Cabinization of our parks

It was love at first sight when we arrived at Agua Caliente County Park for the first time in November 2010.  We were thrilled that this park now allowed dogs and we scouted out the best site for our style of camping away from crowds.  We didn’t mind that the sites did not have Wi-Fi or cell phone reception without using special antennas or boosters.  This site was just big enough for our trailer and was nestled near mountains and had gorgeous vista views.

DSC_0125 Our 1st Agua Caliente site

DSC_0007 Vista view from our site

This quickly became our favorite desert camping site, so you can imagine our shock last fall to learn that we could not reserve this site or any of the other eleven RV sites on this southeast loop of the park because cabins were about to be built there!

DSC_0041 SE loop with 12 RV sites

So we reserved an alternative site and returned to Agua Caliente Regional Park last October and began documenting the “progress” of cabins replacing RV sites.  Our favorite site had already been leveled and fenced in.*

DSC_0045 Our site fenced in

By January, the foundations were in place for seven Agua Caliente cabins that the Annual Parks Improvement Plan estimated will cost $500,000.

DSC_0067 Agua Caliente cabin foundation

Although this initially shocked me, I can understand and sympathize with the dilemma many camping parks are experiencing.  Economic hard times over the past few years have undoubtedly caused some people to camp less, and stay closer to home, while parks and campgrounds have experienced increased costs and decreased funding, which have resulted in cutbacks in staffing and services.  Additionally, “Today’s [sequester] Cuts Mean Wide-Ranging Impacts for Parks – and – People around the Country”, writes Tom Kiernan, President of the National Parks Conservation Association, and detailed in the National Parks Conservation Association’s Park Advocate posting of March 1, 2013.  “Funding Discussion Shares Creative Solutions for National Park Funding Woes”, writes Tom in an article for the Huffington Post Green Blog, 3/20/2013.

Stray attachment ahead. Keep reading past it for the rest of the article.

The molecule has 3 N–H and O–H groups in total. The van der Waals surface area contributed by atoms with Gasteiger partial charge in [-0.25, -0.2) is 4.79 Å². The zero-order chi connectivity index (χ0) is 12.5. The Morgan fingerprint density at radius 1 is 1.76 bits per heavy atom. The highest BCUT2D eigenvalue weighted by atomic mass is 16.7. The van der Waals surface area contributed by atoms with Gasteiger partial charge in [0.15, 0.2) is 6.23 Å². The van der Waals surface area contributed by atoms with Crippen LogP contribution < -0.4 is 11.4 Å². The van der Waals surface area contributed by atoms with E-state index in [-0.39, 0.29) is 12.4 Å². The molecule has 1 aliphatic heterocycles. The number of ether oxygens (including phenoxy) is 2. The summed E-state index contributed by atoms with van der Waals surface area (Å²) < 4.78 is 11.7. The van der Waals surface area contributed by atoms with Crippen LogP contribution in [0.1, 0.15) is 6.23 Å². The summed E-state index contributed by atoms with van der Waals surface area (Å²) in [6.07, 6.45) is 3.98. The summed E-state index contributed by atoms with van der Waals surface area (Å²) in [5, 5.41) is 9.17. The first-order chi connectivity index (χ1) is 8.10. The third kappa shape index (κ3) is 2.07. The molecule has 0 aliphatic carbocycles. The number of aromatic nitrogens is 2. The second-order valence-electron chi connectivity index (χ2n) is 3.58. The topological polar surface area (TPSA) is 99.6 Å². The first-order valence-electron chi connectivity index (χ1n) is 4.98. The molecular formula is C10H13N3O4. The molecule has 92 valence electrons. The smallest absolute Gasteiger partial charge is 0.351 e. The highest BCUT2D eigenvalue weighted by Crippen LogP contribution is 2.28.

One solution for some camping parks is to provide cabins to attract new campers who are not ready to invest in camping gear or an RV.  “California State Parks have endured hard times and budget cuts for a number of years now…  Our proposal to revitalize and reopen Tamarisk Grove Campground was selected by California State Parks for a special grant last March… 10 new cabins will be built onsite to give folks an alternative to tent or trailer camping”, writes Kathy Dice, Anza-Borrego Desert State Park Superintendent, in her “Superintendent’s Corner” of the Anza-Borrego Foundation‘s Desert Update, Fall 2012 issue.

DSC_0020 Cabins nearing completion

As the Agua Caliente cabins are nearing completion, I still have mixed emotions about cabins replacing RV sites.  Cabins are structures that permanently occupy space and block views, especially noticeable in this vast desert setting.*  New cabins in wooded settings, such as William Heise County Park*, seem to tie in better with the surroundings and are less obtrusive.

DSC_0026 SE loop with 7 cabins

Agua Caliente Campground is also currently upgrading its electrical service to include 50 amp power and eliminate the power poles, and plans to upgrade the sewer system.  The plan also calls for new RV sites… eventually.  But as the documentary Surviving Progress* points out, we must make a distinction between good progress and bad progress.

*This is a link to a YouTube video.

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